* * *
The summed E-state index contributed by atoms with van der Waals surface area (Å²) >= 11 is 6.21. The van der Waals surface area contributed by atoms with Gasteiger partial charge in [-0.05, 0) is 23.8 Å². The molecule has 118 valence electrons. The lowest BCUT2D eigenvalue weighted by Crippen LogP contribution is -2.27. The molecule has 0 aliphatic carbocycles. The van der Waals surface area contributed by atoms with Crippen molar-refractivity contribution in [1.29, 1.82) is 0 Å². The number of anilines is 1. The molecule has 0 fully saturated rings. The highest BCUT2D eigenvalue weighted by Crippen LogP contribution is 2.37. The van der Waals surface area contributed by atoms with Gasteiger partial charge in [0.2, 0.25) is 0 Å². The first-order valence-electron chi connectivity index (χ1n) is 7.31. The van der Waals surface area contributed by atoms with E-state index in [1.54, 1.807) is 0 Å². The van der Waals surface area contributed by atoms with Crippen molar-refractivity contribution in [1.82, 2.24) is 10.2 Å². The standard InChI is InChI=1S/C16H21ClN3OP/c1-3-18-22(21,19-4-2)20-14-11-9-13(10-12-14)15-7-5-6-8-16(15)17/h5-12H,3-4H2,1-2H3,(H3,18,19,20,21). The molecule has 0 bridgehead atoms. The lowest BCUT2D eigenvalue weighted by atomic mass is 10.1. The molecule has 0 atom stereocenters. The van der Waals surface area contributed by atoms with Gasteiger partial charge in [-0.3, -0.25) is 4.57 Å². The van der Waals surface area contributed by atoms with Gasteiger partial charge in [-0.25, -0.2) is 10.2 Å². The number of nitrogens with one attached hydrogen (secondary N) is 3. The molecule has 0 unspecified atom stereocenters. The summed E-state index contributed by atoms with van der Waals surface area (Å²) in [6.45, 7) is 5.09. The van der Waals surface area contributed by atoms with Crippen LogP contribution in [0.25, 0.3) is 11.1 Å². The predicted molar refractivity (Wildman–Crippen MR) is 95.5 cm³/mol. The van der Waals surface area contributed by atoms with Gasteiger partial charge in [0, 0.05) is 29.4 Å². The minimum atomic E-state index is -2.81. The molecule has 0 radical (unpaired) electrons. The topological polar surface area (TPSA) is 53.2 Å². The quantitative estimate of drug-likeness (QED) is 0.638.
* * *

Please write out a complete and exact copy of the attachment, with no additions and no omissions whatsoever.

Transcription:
The summed E-state index contributed by atoms with van der Waals surface area (Å²) >= 11 is 6.21. The van der Waals surface area contributed by atoms with Gasteiger partial charge in [-0.05, 0) is 23.8 Å². The molecule has 118 valence electrons. The lowest BCUT2D eigenvalue weighted by Crippen LogP contribution is -2.27. The molecule has 0 aliphatic carbocycles. The van der Waals surface area contributed by atoms with Crippen molar-refractivity contribution in [1.29, 1.82) is 0 Å². The number of anilines is 1. The molecule has 0 fully saturated rings. The highest BCUT2D eigenvalue weighted by Crippen LogP contribution is 2.37. The van der Waals surface area contributed by atoms with Gasteiger partial charge in [0.2, 0.25) is 0 Å². The first-order valence-electron chi connectivity index (χ1n) is 7.31. The van der Waals surface area contributed by atoms with E-state index in [1.54, 1.807) is 0 Å². The van der Waals surface area contributed by atoms with Crippen molar-refractivity contribution in [1.82, 2.24) is 10.2 Å². The standard InChI is InChI=1S/C16H21ClN3OP/c1-3-18-22(21,19-4-2)20-14-11-9-13(10-12-14)15-7-5-6-8-16(15)17/h5-12H,3-4H2,1-2H3,(H3,18,19,20,21). The molecule has 0 bridgehead atoms. The lowest BCUT2D eigenvalue weighted by atomic mass is 10.1. The molecule has 0 atom stereocenters. The van der Waals surface area contributed by atoms with Gasteiger partial charge in [-0.3, -0.25) is 4.57 Å². The van der Waals surface area contributed by atoms with Gasteiger partial charge in [-0.25, -0.2) is 10.2 Å². The number of nitrogens with one attached hydrogen (secondary N) is 3. The molecule has 0 unspecified atom stereocenters. The summed E-state index contributed by atoms with van der Waals surface area (Å²) in [6.45, 7) is 5.09. The van der Waals surface area contributed by atoms with Crippen LogP contribution in [0.25, 0.3) is 11.1 Å². The predicted molar refractivity (Wildman–Crippen MR) is 95.5 cm³/mol. The van der Waals surface area contributed by atoms with Gasteiger partial charge in [0, 0.05) is 29.4 Å². The minimum atomic E-state index is -2.81. The molecule has 0 radical (unpaired) electrons. The topological polar surface area (TPSA) is 53.2 Å². The quantitative estimate of drug-likeness (QED) is 0.638.